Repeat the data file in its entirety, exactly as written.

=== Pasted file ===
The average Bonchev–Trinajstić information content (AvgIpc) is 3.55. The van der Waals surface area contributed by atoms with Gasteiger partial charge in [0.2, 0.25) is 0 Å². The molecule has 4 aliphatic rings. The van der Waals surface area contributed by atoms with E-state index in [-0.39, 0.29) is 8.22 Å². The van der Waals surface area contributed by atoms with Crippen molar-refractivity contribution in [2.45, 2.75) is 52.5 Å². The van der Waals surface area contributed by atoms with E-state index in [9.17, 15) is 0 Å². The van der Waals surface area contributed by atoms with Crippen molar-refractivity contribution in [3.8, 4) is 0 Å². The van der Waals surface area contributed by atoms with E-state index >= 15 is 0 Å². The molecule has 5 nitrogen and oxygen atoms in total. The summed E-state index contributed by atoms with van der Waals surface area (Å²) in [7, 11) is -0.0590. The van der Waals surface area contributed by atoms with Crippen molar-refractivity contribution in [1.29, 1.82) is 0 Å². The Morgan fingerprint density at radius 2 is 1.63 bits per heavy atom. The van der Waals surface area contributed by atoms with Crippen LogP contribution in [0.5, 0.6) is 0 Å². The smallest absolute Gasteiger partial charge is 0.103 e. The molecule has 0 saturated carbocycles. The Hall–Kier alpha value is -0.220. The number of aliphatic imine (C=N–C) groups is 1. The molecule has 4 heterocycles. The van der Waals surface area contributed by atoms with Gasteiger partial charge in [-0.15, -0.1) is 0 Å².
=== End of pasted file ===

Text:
The average Bonchev–Trinajstić information content (AvgIpc) is 3.55. The van der Waals surface area contributed by atoms with Gasteiger partial charge in [0.2, 0.25) is 0 Å². The molecule has 4 aliphatic rings. The van der Waals surface area contributed by atoms with E-state index in [-0.39, 0.29) is 8.22 Å². The van der Waals surface area contributed by atoms with Crippen molar-refractivity contribution in [2.45, 2.75) is 52.5 Å². The van der Waals surface area contributed by atoms with E-state index in [9.17, 15) is 0 Å². The van der Waals surface area contributed by atoms with Crippen molar-refractivity contribution in [3.8, 4) is 0 Å². The van der Waals surface area contributed by atoms with E-state index >= 15 is 0 Å². The molecule has 5 nitrogen and oxygen atoms in total. The summed E-state index contributed by atoms with van der Waals surface area (Å²) in [7, 11) is -0.0590. The van der Waals surface area contributed by atoms with Crippen molar-refractivity contribution in [1.29, 1.82) is 0 Å². The Morgan fingerprint density at radius 2 is 1.63 bits per heavy atom. The van der Waals surface area contributed by atoms with Crippen LogP contribution in [0.5, 0.6) is 0 Å². The smallest absolute Gasteiger partial charge is 0.103 e. The molecule has 0 saturated carbocycles. The Hall–Kier alpha value is -0.220. The number of aliphatic imine (C=N–C) groups is 1. The molecule has 4 heterocycles. The van der Waals surface area contributed by atoms with Gasteiger partial charge in [-0.15, -0.1) is 0 Å².